Wednesday, May 21, 2008

The NorthWest Wine Summit: The Experience

This year the NorthWest Wine Summit (NWWS), and always held at the historic Timberline Lodge on Mount Hood, Oregon, completed its thirteenth year on April 27-29, 2008. And I am proud to say I was one of the 20 judges chosen for this event. What a three-day whirlwind it was as I met an assortment of very talented people from the wine and food industry. Ten judges were chosen from the West Coast (including Canada) and ten from the East Coast. What was so unexpected for me was to finally meet people who I may have corresponded with through email or at least read their name somewhere in a trade magazine. I was able to put names with faces and strike up friendships.

Now you might immediately think that tasting over 1,280 wines from all over the NorthWest would be a lot of fun - - well it was, but it was also a lot of hard work and by the time I left the mountain on the third day, I didn't care if I had another glass of wine again. Of course, you spit and hydrate constantly, but there is still some alcohol residual that seeps in (and sometimes you discover a wine that tastes so wonderful you cheat and maybe swallow - - just a bit). Yup, we tasted wines from Alaska, Canada, Idaho, Montana, Oregon and of course, Washington. From 8:30 am until 7:30 pm we were tasting wines with a 45 minute lunch break. And let me say by Monday afternoon you are looking at your judging-comrades and thinking how embarassed you are for them because of their purple teeth and tongue - - until you catch a glimpse of your own reflection in the mirror.

How was Timberline Lodge? Even better than I remembered the last time I was there in 1976 - over thirty years ago. Back then I wasn't there to taste wine (although we drank several Singapore Slings at the Rams Head Bar between ski breaks). However, I was one of the fortunate judges as my room was on the third floor and not one of the "snow caves" - meaning the rooms on the first and second floor, the snow was so deep they couldn't see out of their windows. My view was breathtaking onlooking snow covered slopes and trees. We were also 6,000 feet up, which explained why my luggage seemed heavier to me when I unloaded it from my car than it did when I packed it into my car at home - puff-puff-wheeze.

In the evenings we were finally able to relax in the dining room or around the fireplace and dine on wonderfully prepared meals, many using Oregon's freshest ingredients. Judges had been asked to bring a couple of bottles of wine to share during our dinners. This was a great way to taste a large assortment including different grapes from other regions as well as some beautiful wines from France and as it was pointed out to us, "All work and no play makes Jack a dull boy," a quote from the movie The Shining where the exterior was filmed at Timberline.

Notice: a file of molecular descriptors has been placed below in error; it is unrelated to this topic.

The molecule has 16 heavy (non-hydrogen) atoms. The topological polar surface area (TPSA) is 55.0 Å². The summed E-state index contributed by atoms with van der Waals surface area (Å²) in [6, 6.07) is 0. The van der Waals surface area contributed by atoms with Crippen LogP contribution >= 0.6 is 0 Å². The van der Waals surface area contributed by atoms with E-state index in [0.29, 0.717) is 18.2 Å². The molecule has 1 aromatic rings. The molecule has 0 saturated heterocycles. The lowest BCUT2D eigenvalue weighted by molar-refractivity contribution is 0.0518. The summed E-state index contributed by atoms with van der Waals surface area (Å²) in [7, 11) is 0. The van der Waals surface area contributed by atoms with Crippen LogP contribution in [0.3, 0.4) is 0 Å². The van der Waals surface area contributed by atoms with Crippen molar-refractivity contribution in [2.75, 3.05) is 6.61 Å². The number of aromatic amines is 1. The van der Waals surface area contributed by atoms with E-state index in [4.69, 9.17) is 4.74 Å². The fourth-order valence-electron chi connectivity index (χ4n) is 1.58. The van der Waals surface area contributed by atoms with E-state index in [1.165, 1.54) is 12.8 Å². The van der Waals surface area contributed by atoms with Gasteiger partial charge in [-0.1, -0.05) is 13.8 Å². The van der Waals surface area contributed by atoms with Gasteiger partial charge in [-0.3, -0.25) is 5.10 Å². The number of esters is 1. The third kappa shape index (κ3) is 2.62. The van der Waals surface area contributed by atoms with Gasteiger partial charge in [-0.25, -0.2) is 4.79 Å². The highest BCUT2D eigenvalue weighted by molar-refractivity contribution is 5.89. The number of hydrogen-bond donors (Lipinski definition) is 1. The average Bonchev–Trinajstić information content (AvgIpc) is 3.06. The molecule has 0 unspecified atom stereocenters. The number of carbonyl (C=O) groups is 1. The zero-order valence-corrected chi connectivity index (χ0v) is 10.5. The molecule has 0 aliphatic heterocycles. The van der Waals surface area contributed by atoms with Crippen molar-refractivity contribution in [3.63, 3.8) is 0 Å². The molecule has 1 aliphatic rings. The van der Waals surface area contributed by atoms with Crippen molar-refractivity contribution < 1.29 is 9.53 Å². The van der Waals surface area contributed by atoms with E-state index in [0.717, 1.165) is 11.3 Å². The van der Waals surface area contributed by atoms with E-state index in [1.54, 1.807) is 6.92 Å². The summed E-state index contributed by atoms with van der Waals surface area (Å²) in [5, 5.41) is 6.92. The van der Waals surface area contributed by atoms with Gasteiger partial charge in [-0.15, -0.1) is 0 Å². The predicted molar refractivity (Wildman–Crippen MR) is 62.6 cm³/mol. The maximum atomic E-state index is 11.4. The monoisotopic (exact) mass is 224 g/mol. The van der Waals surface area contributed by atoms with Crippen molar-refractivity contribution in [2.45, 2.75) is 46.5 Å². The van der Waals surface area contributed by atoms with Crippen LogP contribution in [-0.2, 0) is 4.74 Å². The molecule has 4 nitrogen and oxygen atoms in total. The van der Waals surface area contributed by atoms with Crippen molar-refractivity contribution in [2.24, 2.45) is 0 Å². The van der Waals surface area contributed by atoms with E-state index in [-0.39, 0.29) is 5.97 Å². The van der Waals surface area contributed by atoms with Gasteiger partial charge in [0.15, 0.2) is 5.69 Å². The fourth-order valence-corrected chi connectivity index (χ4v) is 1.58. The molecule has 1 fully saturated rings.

The blind-tasting ended at 4:00 pm on Tuesday, the 29th. and we were finally allowed into the "secret bottle room" to see what we had been tasting the last three days. In this room the wine we judged had been catagorized and labeled by numbers, as well as all glasses that went out to the judges were labeled with the coordinating numbers. When judging all we knew was the variety, vintage, sometimes price, a number to identify it and but most important - - how did it taste. At lot of work went into the preparation and a huge staff stayed busy keeping the wine judges with numbered flights of usually anywhere from four to eight glasses and sometimes twelve to be judged at one time.

As I checked out, of course I was anxious to get home and get off the mountain as it was snowing like crazy (Yes on April 29th! Even a TV film crew from Portland was there to record it.), but I was feeling a bit melancholy leaving this exciting experience in such a breathtaking setting.

(L-R: Me, Paul Gregutt - Wine Writer for Seattle Times, Earl Jones - CEO Abacela Winery/Vinyards, and Jeff Gelfond - Sommelier Dolce Group Restaurants)

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